A Bit More Financial Advice

Following Harold Pollack’s fine series of discussions about money management with Helaine Olen, here is another useful tidbit, which I was happy to see that the FT put on the front page yesterday.

Reporters Dan McCrum and Arash Massoudi analyzed all the investment advice given out at one of those high-priced “meet the gurus” event. This one was called the Ira Sohn Investment conference and was held at Lincoln Center.

Crunch finding: If you acted on every tip of the top 12 speakers, you would have made less money in the stock market than did someone who simply put money into a vanilla passive index fund.

Author: Keith Humphreys

Keith Humphreys is the Esther Ting Memorial Professor of Psychiatry at Stanford University and an Honorary Professor of Psychiatry at Kings College London. His research, teaching and writing have focused on addictive disorders, self-help organizations (e.g., breast cancer support groups, Alcoholics Anonymous), evaluation research methods, and public policy related to health care, mental illness, veterans, drugs, crime and correctional systems. Professor Humphreys' over 300 scholarly articles, monographs and books have been cited over thirteen thousand times by scientific colleagues. He is a regular contributor to Washington Post and has also written for the New York Times, Wall Street Journal, Washington Monthly, San Francisco Chronicle, The Guardian (UK), The Telegraph (UK), Times Higher Education (UK), Crossbow (UK) and other media outlets.

4 thoughts on “A Bit More Financial Advice”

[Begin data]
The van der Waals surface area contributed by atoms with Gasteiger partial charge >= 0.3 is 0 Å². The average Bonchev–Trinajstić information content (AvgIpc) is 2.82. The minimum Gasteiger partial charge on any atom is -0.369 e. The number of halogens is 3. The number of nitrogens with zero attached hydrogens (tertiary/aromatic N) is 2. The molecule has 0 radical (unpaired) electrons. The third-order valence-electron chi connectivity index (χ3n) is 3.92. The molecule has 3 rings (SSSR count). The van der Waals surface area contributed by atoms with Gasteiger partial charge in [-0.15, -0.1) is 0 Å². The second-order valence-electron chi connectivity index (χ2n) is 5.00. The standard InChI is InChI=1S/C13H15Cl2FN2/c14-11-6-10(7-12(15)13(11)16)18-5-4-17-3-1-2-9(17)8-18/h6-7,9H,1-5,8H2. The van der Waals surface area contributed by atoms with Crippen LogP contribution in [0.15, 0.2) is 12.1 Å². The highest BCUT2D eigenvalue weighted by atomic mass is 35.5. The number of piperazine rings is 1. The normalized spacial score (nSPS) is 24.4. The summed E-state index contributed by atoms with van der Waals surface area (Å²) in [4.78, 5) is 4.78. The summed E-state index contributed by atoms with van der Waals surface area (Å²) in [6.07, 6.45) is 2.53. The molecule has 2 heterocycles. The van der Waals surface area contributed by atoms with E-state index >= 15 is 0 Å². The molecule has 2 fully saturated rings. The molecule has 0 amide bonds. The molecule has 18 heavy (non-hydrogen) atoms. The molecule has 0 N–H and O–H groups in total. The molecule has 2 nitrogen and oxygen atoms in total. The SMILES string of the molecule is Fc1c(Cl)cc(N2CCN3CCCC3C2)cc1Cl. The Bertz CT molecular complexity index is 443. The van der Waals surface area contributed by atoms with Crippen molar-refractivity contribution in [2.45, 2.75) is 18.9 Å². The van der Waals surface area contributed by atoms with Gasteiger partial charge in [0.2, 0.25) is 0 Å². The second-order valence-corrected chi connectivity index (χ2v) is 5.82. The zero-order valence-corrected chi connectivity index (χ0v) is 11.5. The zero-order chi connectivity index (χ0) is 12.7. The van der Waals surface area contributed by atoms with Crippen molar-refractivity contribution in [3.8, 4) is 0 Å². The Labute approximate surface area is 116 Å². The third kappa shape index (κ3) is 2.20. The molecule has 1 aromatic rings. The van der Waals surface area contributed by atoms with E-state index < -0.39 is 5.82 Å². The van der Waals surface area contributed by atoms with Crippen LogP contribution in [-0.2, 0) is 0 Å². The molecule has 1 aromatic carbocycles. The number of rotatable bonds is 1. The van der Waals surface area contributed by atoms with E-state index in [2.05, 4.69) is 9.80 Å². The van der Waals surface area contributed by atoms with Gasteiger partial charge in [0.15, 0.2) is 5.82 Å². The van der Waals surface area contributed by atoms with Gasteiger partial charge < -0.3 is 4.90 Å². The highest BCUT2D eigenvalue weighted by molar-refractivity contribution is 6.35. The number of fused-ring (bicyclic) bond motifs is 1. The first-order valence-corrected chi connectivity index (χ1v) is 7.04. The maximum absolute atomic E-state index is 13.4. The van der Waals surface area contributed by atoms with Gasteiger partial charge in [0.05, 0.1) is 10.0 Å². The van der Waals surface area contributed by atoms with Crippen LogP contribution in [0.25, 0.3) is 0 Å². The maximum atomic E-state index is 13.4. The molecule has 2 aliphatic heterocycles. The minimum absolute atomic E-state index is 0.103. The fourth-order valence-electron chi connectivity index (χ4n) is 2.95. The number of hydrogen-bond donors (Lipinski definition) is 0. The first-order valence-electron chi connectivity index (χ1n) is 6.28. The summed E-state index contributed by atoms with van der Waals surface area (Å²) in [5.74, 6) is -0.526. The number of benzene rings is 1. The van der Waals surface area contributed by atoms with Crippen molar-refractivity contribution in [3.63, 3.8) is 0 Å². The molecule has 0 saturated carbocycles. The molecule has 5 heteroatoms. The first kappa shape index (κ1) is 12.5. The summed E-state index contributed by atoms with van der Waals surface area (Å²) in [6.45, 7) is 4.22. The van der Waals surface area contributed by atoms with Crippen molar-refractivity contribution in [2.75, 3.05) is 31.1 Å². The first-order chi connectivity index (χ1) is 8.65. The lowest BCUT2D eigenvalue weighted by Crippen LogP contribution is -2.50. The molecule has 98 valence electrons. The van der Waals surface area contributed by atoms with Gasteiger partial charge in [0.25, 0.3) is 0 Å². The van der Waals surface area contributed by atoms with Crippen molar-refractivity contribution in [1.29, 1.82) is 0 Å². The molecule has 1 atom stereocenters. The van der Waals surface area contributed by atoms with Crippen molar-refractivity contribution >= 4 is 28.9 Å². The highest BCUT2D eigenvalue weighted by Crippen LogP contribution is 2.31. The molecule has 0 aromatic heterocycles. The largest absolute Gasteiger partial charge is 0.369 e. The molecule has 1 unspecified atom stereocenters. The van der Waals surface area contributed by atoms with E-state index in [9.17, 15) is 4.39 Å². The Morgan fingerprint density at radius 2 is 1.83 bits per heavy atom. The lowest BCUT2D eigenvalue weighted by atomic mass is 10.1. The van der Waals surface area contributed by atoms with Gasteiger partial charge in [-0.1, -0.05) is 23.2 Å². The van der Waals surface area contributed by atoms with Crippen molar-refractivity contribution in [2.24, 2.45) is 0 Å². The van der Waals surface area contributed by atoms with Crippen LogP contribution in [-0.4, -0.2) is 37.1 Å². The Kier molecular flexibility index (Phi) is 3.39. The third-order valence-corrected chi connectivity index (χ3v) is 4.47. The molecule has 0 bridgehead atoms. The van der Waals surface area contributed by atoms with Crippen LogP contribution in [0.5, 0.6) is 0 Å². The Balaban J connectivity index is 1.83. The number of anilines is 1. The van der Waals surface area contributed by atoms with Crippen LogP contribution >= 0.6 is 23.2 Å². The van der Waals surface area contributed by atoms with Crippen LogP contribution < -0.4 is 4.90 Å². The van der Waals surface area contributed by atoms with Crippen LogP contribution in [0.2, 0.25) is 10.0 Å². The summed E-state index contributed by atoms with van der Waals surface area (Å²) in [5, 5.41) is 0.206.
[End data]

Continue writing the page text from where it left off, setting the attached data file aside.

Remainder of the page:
1. Was there some subset of the tips of the top 12 speakers which would have resulted in higher returns? (If so, Bayes says we shouldn’t listen to those people in the future.)

  2. Berkshire Hathaway has a terrific on-line resource–a compendium of Warren Buffett’s Shareholder Letters dating back to 1977. If you want some good investment advice, it might be sensible to stay away from the “events” and reread Buffett’s advice periodically.


    In the front of the newest (2012) letter there’s a table of year-by-year performance data for Berkshire Hathaway and S&P. Then, in the beginning of the text, there’s this interesting overview of an important difference:

    “When the partnership I ran took control of Berkshire in 1965, I could never have dreamed that a year in which we had a gain of $24.1 billion would be subpar, in terms of the comparison we present on the facing page. But subpar it was. For the ninth time in 48 years, Berkshire’s percentage increase in book value was less than the S&P’s percentage gain (a calculation that includes dividends as well as price appreciation). In eight of those nine years, it should be noted, the S&P had a gain of 15% or more. We do better when the wind is in our face.”

    So what Buffett is saying, and is borne out by the data, is that even though his long-term trend is higher than the S&P, a no-load index fund will do better in “bubble” times. And that, of course, is what all those “gurus” advertise.

    Ah, if only we knew in advance when bubbles are going to begin, and when they’re going to end…

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